Dover, St James the Apostle (Old Church)

Photo: David L Cawley collection

  • Church ruined, formerly ring of 6, tenor 17½ cwt approx
  • Formerly ring of 6, tenor 17½ cwt approx. Sold to buy bells for New Church.
  • Grid Ref: TR322415
  • Rung from: Don't know / not applicable
  • Denomination: Church of England
    Diocese (Anglican): Canterbury
    Archdeaconry (Anglican): Ashford
  • Building Listed Grade: II Click for Heritage details.

Prior to 1951

Bell Weight
(most recent)
Single bell3-4 cwt approx.1872John Warner & SonsNeverTo St Mary's in 1951 then All Saints, Shirley

Prior to 1861

Bell Weight
(most recent)
Treble5 cwt approx.30½"1748UnknownNeverRobert Catlin or Thomas Lester.Scrapped in c.1861.
2nd6½ cwt approx.33½"1637John WilnarNeverScrapped in c.1861
3rd8 cwt approx.37"1637John WilnarNeverScrapped in c.1861
4th9 cwt approx.38"1637John WilnarNeverScrapped in c.1861
5th12½ cwt approx.43"1637John WilnarNeverScrapped in c.1861
Tenor17½ cwt approx.47"1637John WilnarNeverScrapped in c.1861


1637 A ring of 5 bells was cast by John Wilnar.
1724 The church was visited by the College Youths prior to a peal at St Mary the Virgin.
1748 A treble was given to augment the ring to 6. It is not known who cast it, but it was probably Robert Catlin or Thomas Lester.
1861 The 6 bells were traded away to pay for a ring of 6 steel bells for St James the Apostle New Church.
1862 The church was sold and the bells sold to Naylor Vickers to pay for steel bells in the New Church. The building was closed.
1869 The church was restored.
1872 A bell was cast by John Warner & Sons (about 3-4 cwt) and hung in one of the vacant pits of the 6-bell frame.
1944 Dover was severely damaged by shelling during the War, and the church was hit on 11 Sept. The south east corner of the central tower fell during the shelling. This was the only church tower in England to be destroyed by direct hit from the shells of the cross-Channel guns on the French coast. [1] [2]
1950 The entire tower, except for the north side, which stood to its full height, collapsed on 2 May. The north side was subsequently levelled to the nave level, leaving the newell staircase in position. The bell was removed to St Mary's. Some years later it was moved to All Saints, Spring Park, Shirley, Croydon, which was built in 1955. It was hung dead from a concrete beam for chiming. [3]
[1] About 3 a.m. on the following day, September 11th, twenty shells were sent over, shells fell in Dodd's Lane, Common Lane, River, St. John's Place, Trevanion St. and Old St. James Church tower. (Dover Express, Fri 29 Dec 1944)
[2] ST. JAMES' OLD CHURCH. To the Editor of the Dover Express. Sir, - The photo of the ruins of old St. James' Church which appeared in a recent issue of the "Dover Express" must have reminded many of the valuable services rendered. Its connection with the Cinque Ports goes back many years, and the memorials to be found within the ruins show the fine ideal of Dovorians of the past. At one time the tower possessed a peal of six bells. The inscriptions were: -No. 1, L. G. Sackwell Trevel gave me; No. 2, No. 3, No. 4, No. 5 and No. 6, John Wilnar made me, 1637. I. Godwin-Thoms Kid, Churchwardens. These bells were taken down when the new Church was completed, and a bell cast by John Warner, London, in 1872 was placed in the tower. This battered bell of St James' is now among the debris, and if possible to be reclaimed, would become very valuable in the town's history as the years roll on. Dover is a warriors' town, and the old Church tower of St James' was the only Church tower in England to be destroyed by direct hit from the shells of the cross-Channel guns on the French coast. This is fortunate considering the number of Church towers that were in the range. The old Church of St James' will always be held rich in memory, and its ruins will be a reminder that its service went down to its close in the Battle for Freedom of the world. CHARLES TURNER, Captain, St. Mary's Ringers, Dover. (Dover Express - Fri 25 Mar 1949)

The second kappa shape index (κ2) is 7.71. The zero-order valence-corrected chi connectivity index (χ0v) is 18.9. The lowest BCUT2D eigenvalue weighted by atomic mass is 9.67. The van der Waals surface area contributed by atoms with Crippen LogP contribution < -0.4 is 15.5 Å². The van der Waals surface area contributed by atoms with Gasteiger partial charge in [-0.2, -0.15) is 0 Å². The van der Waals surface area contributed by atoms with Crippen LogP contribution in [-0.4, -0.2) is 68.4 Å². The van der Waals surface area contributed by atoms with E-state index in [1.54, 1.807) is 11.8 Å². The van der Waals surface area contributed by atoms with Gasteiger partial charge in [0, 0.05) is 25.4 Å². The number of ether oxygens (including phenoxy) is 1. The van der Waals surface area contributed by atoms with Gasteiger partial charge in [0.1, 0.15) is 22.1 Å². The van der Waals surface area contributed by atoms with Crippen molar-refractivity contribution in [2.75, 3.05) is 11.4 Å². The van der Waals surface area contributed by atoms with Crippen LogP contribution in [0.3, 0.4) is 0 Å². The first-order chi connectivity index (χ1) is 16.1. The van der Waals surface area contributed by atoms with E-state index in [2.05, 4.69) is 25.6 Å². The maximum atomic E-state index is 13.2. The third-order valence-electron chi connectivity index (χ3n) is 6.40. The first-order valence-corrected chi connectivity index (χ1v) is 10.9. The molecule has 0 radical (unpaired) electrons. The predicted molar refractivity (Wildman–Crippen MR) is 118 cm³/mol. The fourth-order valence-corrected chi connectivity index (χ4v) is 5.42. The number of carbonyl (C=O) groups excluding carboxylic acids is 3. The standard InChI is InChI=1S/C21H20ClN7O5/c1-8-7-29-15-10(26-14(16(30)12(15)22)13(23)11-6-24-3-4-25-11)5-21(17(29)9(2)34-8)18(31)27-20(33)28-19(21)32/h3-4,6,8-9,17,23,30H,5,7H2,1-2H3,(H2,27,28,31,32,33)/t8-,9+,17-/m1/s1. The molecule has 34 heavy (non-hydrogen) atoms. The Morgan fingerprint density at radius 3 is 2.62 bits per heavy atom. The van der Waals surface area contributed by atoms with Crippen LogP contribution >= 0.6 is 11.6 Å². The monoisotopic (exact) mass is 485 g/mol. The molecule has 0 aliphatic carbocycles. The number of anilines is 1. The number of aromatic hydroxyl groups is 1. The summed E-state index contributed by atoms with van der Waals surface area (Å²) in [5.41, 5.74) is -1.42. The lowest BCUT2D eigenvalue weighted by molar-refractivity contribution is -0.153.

[3] MASONRY SEARCH AFTER CHURCH STEEPLE CRASHED. Part of the 60ft. tower and belfry of Dover's oldest Church, St James's, near the Marine Parade, crashed today. After it was reported that screams had been heard firemen searched a 12ft. high heap of tons of masonry and timber for two hours, but found no one trapped. It is believed that the "screams" were made by seagulls. The church bells crashed with the stonework and were found in the rubble. The area has been cordoned off in case of further falls, and it is expected that the remaining side of the tower will be demolished to make the building safe. The church was badly damaged by German shellfire during the war. The Town Council has been considering a proposal to leave the building as a memorial to the townspeople who were killed by enemy action. (Halifax Evening Courier, Tues 2 May 1950)


An astonishing view of Old St James'. The old 6-bell frame (containing one 3½ cwt bell) is seen in the process of gradual collapse. A week after Mr Austin of Dover took the photograph, the tower crashed (2nd May, 1951). The rubble was cleared and the surviving walls made safe as today's "tidy ruin".
Photo: David Cawley collection

Photo: David Cawley collection

Love's Guide to the Church Bells of Kent Page updated: 7 April 2022